Of course, you said nothing about not supporting the diocese; you simply said nothing about material support whatsoever. It would be unfair for me to accuse you of saying we should not support the bishop materially, just as it is unfair for you to accuse tonyballioni and me of saying we should not pray for the bishop.
I never accused anyone of saying we shouldn’t pray for the Bishops, so don’t twist my words. Sticking to the original point, I stand by my assertion that throwing in the “people on the right and left are disenchanted” comment was uncalled for. If you disagree, well I’m a First Amendment kind of gal and I support your right to disagree with me. End of discussion. God bless and have a peaceful evening!
@Contramundum – Just one more thing. Your comment questioning my reference to scandal got me thinking. I know the Bishop is a public figure and he’s going to get public commentary. But I truly believe as Catholics that we must hold ourselves to a very, very high standard in all areas of our conduct. Not only with a mind to the eternal destination of our soul but also so that we can be a light and an encouragement to others.
I know this quote isn’t from Aquinas or other Doctors of the Church, but it holds just as true as most of their writings “If you can’t say something nice about someone, don’t say anything at all.”
Now we can both have a peaceful evening. God bless you!
I assumed that your comment was meant to be a unified whole. You start out by publicly criticizing tonyballioni for his statement and me for my defense of that kind of statement, and then move on to, “To be sure, I’m no fan of retired Archbp. Mahoney but does that mean I shouldn’t pray for him? Give me a break.” That certainly has no connection to either tonyballioni or me, but you seem to be expressing frustration at somebody, and we are the only people you had criticized in that comment. Unless these were random, unrelated thoughts, you certainly were implying — completely without justification — that we opposed praying for bishops.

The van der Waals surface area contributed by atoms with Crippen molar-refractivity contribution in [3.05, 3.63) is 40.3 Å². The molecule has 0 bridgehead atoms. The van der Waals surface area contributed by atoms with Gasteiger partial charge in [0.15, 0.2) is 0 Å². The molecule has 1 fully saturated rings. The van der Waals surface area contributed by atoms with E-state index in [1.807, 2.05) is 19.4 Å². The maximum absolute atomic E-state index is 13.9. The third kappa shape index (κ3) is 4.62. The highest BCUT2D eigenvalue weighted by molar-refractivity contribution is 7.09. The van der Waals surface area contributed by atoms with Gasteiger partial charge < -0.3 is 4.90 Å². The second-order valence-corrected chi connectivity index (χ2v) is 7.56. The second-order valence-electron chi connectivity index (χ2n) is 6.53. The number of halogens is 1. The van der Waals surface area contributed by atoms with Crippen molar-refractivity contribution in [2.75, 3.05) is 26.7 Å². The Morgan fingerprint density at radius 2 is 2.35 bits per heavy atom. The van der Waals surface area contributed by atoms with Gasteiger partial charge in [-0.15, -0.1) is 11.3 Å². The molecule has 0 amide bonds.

Even if I accept your dictum, “If you can’t say something nice about someone, don’t say anything at all,” it raises two questions. (1) Is saying that some members of a bishop’s diocese are disenchanted with him really saying anything not-nice about him? (2) When you take tonyballioni and me to task, are you saying anything nice?
In fact, I firmly believe that you are wrong. The Church knows that priests and bishops make mistakes and commit sins, and we are under no obligation to pretend otherwise, even though they are, by virtue of their offices, due the correct degree of respect and the correct degree of obedience.
However, not long ago, a rather strict version of, “If you can’t say something nice about someone, don’t say anything at all” was used to protect those priests who really did commit serious and genuinely scandalous abuses. Yes, yes: there are problems within other religious groups, and huge, under-reported problems in public schools, and very few such abuses are reported today, and it always was a small fraction of priests who were involved. That doesn’t change the fact that it was extremely important to say something not nice about those priests who really were abusers.
Any general principle about how we should speak about others must be capable of handling the whole range of possible situations, in some of which it is better to speak, and in some of which it is better to remain silent. In the particular case of tonyballioni’s comment, it does not appear to make much difference in either direction.